Sunshine, seals, sand and incredibly clear water – what else could you need ? Oh, yes, lunch

Beyond the point, now on north-facing coast, the views to our left were really clear and kept changing quite quickly, indicating our rate of progress. We soon encountered a sea cave that was really noisy when the swell hit the back wall. Ellie was quite reluctant to go in, but since Pete had control of the double, didn’t have a lot of choice. The swell, which seemed quite benign paddling along offshore looked a lot bigger from in the cave looking out to everyone else.

Round another small promontory, we found a small island with a little gut between it and the main cliff. I think Clive went through this first, and it looked fun, so Ann, then myself followed. The swell coming in behind us was concentrated in the gut, and I soon found myself being picked up and surfed forward at some speed. This would have been great, except that right in front was Ann, who had not yet caught the wave, so I had to stern rudder a bit frantically as I shot past her. We found a spot for lunch, and some of us practiced turning round in tight spaces when we couldn’t quite get through a gap from an enclosed little lagoon.

We’d thought about camping here, as there didn’t seem to be many good spots, but decided we really ought to get a bit nearer the end first, so carried on. What looked like an excellent campsite soon appeared, but was guarded by shallow water and seaweed-covered rocks, which, as the tide was falling, were getting bigger and slightly more difficult to get through. A short walk (OK, stagger and stumble) got us onto a white shell beach with some very flat grass behind it, all on the same shelly sand, which made putting in tent pegs blissfully easy. Lugging the boats high enough above the water was a bit of a chore, but Ann reckoned it would be high tide in the morning and would be easier getting back. Being less of a storm beach, firewood was in short supply, but Richard disappeared off and came back with what looked like a whole tree from some distance along the shore.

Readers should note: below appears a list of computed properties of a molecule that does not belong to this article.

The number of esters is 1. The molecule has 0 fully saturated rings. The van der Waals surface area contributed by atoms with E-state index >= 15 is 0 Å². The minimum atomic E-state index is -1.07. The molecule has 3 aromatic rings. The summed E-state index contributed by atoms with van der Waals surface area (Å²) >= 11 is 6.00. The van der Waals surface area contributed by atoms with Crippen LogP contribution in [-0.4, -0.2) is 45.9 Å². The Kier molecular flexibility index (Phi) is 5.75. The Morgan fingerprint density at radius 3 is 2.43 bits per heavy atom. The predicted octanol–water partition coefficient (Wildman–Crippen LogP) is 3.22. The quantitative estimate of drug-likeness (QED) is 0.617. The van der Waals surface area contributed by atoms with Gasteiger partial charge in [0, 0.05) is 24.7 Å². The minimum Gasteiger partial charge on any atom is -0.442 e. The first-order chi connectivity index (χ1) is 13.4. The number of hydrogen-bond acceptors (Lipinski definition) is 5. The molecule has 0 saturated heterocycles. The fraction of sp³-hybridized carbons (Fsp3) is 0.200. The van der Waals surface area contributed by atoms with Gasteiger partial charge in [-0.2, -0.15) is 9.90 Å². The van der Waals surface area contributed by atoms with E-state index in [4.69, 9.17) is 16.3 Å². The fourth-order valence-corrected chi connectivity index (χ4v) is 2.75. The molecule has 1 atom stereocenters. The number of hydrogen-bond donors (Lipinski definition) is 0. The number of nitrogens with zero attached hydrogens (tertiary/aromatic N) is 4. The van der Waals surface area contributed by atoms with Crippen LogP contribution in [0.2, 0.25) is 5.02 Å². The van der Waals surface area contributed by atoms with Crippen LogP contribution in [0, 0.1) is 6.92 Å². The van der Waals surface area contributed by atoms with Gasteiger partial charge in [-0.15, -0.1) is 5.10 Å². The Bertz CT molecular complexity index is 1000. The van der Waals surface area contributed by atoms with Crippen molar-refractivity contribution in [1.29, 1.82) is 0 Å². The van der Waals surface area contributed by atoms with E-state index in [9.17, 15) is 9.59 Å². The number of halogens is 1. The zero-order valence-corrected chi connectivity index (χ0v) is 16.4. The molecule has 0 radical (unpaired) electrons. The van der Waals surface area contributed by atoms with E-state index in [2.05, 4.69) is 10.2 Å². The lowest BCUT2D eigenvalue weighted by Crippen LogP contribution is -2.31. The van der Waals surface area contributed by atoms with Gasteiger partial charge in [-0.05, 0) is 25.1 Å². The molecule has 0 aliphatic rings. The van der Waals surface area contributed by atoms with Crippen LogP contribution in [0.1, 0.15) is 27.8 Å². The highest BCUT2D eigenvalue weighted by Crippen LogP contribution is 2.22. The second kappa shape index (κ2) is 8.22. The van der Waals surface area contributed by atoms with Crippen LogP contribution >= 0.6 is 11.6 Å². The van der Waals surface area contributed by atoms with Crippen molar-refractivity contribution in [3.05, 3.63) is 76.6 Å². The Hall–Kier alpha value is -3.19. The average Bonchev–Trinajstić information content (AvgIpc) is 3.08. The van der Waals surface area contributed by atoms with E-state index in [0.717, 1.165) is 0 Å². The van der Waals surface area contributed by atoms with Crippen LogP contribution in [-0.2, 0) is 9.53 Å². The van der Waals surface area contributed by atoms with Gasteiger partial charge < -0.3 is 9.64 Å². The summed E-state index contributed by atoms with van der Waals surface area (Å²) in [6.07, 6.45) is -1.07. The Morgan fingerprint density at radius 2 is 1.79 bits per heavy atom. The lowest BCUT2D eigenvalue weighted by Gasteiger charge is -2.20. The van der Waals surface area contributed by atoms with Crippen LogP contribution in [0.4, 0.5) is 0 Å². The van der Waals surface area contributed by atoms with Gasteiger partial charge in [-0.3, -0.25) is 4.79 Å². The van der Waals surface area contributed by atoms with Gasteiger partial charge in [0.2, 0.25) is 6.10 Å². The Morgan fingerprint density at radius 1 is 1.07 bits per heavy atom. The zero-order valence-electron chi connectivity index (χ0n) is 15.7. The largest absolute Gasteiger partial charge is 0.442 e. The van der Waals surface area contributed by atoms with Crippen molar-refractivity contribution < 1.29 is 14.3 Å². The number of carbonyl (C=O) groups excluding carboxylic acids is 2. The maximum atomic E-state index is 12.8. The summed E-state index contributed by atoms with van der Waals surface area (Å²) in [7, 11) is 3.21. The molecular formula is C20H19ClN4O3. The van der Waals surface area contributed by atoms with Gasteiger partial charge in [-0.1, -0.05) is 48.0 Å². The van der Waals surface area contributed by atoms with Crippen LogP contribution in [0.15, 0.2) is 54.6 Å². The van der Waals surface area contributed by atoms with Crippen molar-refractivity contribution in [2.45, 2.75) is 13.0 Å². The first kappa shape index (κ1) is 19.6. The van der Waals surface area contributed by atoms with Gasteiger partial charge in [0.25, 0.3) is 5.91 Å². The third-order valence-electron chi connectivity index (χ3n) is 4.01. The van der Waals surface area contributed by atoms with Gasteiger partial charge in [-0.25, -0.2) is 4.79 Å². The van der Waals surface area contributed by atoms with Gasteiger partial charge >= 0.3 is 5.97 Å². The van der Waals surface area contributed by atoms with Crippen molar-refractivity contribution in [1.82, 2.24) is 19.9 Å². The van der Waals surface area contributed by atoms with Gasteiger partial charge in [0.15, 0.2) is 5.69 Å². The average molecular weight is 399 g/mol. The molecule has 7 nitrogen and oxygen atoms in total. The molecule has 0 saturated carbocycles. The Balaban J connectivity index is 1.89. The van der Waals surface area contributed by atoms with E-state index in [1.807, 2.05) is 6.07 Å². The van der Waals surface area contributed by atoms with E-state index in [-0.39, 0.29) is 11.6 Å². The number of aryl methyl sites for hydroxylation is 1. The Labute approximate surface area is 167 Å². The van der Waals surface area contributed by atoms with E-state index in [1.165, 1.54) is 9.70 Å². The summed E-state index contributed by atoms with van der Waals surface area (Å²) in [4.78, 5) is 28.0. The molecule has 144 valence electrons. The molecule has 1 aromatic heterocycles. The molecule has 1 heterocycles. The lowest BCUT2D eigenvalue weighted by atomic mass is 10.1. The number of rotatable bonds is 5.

We didn’t have the biggest of fires, but it was enough for all of us to cluster round, enjoying a very clear night with lots of stars – but inevitably rather cold. We’d had another 17 mile day, so most were quite tired, and numbers gradually declined as the evening saw people sneaking off to their pits.

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Delightful campsite with views to the Small Isles and Skye

Contrary to previous assurances, the tide was a long way out in the morning, so we waited a while, until it became obvious that we would have to carry the heavy boats (especially the double, which took eight of us to shift) for 200m over boulders and rocks covered in seaweed. Ellie decided to paddle Mum’s single kayak, leaving Pete and Wendy to paddle the double (often dubbed “a divorce boat”) together. The swell was biggish at times, but was coming in well-defined sets, so those who preferred not to blast through a wall of surf could time it carefully, as many did. Those more confident who didn’t mind a faceful of water early in the day picked a different moment. We’d chosen our camping spots to give a shorter last day and were soon crossing open water to where we’d shuttled a car, at Ardtoe. As we were getting into more sheltered water again, and the sun continued to beat down on us, bare arms and faces were starting to get a little sunburnt as we threaded our way through small islands to the shallow sandy beach.

The final landing at Ardtoe, looking back over our last crossing